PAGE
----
Friday 7th of November, from 3-4 pm in room GA604, ESP, Dr. Virginia Matzek (Santa Clara University, California) will present her research on “Bringing managers’ perspectives to bear on habitat restoration and ecosystem services in California and Australia”.
(beers and snacks available afterwards-as part of the social club!)
Title: Bringing managers’ perspectives to bear on habitat restoration and ecosystem services in California and Australia
Summary: This talk highlights some of the recent work my lab has done in California, as well as our planned work in Australia. The first part of the talk will treat a survey of managers’ research needs for invasive plant management in the state. As a follow-up to this work, we went to the literature to see what had actually been published relevant to California invasive plant management, and documented some mismatches in the topic, scope, and approach of scientific research, when compared with managers’ needs. The second part of the talk discusses whether managers can expect to recoup the cost of restoration of riparian forest in California via the state’s new compliance market for carbon credits. Both of these themes–the potential mismatch of perspectives, and the need to measure ecosystem services resulting from restoration–turn up in the work I’m planning to do here in Australia. I’ll close with a brief account of our proposed work surveying Australian managers and members of the general public for their perspectives on the desirability of ecosystem services as a project goal for restoration.
Bio: Virginia Matzek is an assistant professor in the Department of Environmental Studies and Sciences at Santa Clara University in California, USA. The primary focus of her lab is on linking ecosystem services to ecological restoration. A plant ecologist and biogeochemist by training, she now finds herself interested as much by why people restore ecosystems as by how they do it. She will be at CEED working with Kerrie Wilson and Marit Kragt until mid-December 2014.
2 for 1: New Zealand’s weed biocontrol in a nutshell plus a close-up examination of a case study on what we could do to overcome biocontrol scepticism
Ronny Groenteman1, Simon Fowler1, Jon Sullivan2, Yvonne Buckley3, Rob Salguero-Gómez4
1Landcare Research, 2Lincoln University, 3Trinity College Dublin, 4University of Queensland.
Biological control of weeds research in New Zealand is primarily done by a small group at the Crown Research Institute Landcare Research. In this talk I will give an overview of how our science works hand in hand with operative programmes, and will touch on why our regulatory system works well. I will then dwell on the successful programme against St. John’s wort, Hypericum perforatum – a case study selected to demonstrate the connection between biocontrol and weed populations decline. Demonstrating cause and effect in biological control is no easy undertaking yet it is crucial for us to provide strong scientific evidence of biocontrol effectiveness. The St. John’s wort project includes an intensive field experiment, multi-model inference approach to data analysis, and finally, periodic Integrated Projection Modelling approach to describe the population demography of the weed in the presence and absence of biocontrol. How effective will this undertaking be in convincing sceptics that biocontrol can work is yet to be seen. What is clear is that the resources required for such studies are vast and we must think carefully about the circumstances where this approach will advance decision making not only in a given programme, but in biocontrol science & practice a whole.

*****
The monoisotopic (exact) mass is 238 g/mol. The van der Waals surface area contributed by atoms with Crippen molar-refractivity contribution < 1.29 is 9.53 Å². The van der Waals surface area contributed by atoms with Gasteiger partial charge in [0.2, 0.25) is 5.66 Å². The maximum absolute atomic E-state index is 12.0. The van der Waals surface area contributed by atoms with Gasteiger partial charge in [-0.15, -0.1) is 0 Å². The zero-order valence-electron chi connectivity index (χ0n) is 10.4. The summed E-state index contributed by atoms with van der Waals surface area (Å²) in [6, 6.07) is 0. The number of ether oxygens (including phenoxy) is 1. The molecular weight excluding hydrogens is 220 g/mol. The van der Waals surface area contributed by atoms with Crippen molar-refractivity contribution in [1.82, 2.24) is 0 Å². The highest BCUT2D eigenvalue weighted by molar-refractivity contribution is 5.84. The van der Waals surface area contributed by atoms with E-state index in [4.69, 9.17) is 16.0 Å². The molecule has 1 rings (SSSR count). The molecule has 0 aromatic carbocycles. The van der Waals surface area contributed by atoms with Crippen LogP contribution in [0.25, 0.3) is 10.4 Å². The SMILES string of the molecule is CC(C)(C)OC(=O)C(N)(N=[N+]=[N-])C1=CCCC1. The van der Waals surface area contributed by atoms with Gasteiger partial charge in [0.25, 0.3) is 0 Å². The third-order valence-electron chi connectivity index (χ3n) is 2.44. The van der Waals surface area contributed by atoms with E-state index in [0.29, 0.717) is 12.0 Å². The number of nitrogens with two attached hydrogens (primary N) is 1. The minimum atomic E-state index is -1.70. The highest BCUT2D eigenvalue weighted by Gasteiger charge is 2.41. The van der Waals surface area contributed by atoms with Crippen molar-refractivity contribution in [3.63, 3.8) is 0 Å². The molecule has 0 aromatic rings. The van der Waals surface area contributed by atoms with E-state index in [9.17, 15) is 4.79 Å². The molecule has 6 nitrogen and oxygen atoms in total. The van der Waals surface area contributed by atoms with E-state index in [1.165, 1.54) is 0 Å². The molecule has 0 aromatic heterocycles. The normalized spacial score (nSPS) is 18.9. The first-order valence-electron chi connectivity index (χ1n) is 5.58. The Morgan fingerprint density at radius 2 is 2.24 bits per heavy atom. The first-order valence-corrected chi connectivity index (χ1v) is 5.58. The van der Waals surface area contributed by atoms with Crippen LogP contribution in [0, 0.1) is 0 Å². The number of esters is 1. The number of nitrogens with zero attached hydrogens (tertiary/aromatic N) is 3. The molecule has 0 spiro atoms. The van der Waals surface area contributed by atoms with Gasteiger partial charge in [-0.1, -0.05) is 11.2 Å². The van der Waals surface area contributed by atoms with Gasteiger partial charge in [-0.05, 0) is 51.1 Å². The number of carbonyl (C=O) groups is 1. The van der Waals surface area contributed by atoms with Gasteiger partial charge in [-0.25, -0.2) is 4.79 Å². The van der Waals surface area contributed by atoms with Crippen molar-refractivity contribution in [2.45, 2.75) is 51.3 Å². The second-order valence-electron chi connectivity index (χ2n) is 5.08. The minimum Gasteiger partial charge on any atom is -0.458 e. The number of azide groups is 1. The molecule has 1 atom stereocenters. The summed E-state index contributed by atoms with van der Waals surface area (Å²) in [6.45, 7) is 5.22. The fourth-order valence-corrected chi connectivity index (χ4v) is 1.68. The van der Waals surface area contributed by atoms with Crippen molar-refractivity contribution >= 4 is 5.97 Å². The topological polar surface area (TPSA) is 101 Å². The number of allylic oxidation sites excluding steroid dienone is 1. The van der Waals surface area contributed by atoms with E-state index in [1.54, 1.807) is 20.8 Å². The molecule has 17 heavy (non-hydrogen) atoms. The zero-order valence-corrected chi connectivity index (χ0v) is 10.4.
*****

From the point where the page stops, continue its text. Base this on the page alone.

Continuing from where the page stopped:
If you are interested in finding the best decisions over time to save or eradicate the cutest species, then you are probably interested in using Stochastic Dynamic Programming (SDP) or its mathematical model Markov Decision Process (MDP). If you have a burning problem ready to be solved but not sure how to, then good news we have released the MDPToolbox (ver. 4) in R, Matlab, Octave and Scilab. Please spread the word, the toolbox is free! Thanks to Ecography, you can now support our efforts by citing our paper:
We are pleased to announce the release of our report on ‘Prioritising threat management for Pilbara species of conservation significance’ (PDF, 10Mo)(The Conversation). This was a very rewarding collaborative project with scientists from CSIRO, QUT, UQ, and WA Dept Parks and Wildlife, with input from 49 experts across land management, policy, industrial, agricultural, indigenous and academic sectors, and was funded by Atlas Iron through the Dept of Environment Pilbara Taskforce.